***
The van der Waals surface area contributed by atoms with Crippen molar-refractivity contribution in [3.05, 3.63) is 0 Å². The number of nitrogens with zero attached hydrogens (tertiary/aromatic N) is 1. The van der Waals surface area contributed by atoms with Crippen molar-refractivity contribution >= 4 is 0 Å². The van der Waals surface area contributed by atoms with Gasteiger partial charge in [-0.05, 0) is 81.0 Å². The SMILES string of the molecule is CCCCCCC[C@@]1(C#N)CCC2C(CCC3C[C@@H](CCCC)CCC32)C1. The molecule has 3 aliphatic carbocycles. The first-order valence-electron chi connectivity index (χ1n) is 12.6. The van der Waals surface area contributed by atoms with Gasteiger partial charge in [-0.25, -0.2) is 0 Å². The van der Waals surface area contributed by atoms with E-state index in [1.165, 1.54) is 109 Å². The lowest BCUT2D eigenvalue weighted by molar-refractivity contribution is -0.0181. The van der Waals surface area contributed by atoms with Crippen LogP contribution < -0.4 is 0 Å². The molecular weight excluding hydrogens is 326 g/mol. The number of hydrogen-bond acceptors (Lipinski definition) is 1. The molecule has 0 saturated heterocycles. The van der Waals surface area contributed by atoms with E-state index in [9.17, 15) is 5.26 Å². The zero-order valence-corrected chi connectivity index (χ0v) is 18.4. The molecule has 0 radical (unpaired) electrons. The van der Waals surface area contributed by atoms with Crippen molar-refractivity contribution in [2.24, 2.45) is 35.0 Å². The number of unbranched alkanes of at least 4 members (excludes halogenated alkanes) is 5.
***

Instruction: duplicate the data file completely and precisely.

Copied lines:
The van der Waals surface area contributed by atoms with Crippen molar-refractivity contribution in [3.05, 3.63) is 0 Å². The number of nitrogens with zero attached hydrogens (tertiary/aromatic N) is 1. The van der Waals surface area contributed by atoms with Crippen molar-refractivity contribution >= 4 is 0 Å². The van der Waals surface area contributed by atoms with Gasteiger partial charge in [-0.05, 0) is 81.0 Å². The SMILES string of the molecule is CCCCCCC[C@@]1(C#N)CCC2C(CCC3C[C@@H](CCCC)CCC32)C1. The molecule has 3 aliphatic carbocycles. The first-order valence-electron chi connectivity index (χ1n) is 12.6. The van der Waals surface area contributed by atoms with Gasteiger partial charge in [-0.25, -0.2) is 0 Å². The van der Waals surface area contributed by atoms with E-state index in [1.165, 1.54) is 109 Å². The lowest BCUT2D eigenvalue weighted by molar-refractivity contribution is -0.0181. The van der Waals surface area contributed by atoms with Crippen LogP contribution < -0.4 is 0 Å². The molecular weight excluding hydrogens is 326 g/mol. The number of hydrogen-bond acceptors (Lipinski definition) is 1. The molecule has 0 saturated heterocycles. The van der Waals surface area contributed by atoms with E-state index in [9.17, 15) is 5.26 Å². The zero-order valence-corrected chi connectivity index (χ0v) is 18.4. The molecule has 0 radical (unpaired) electrons. The van der Waals surface area contributed by atoms with Crippen molar-refractivity contribution in [2.24, 2.45) is 35.0 Å². The number of unbranched alkanes of at least 4 members (excludes halogenated alkanes) is 5.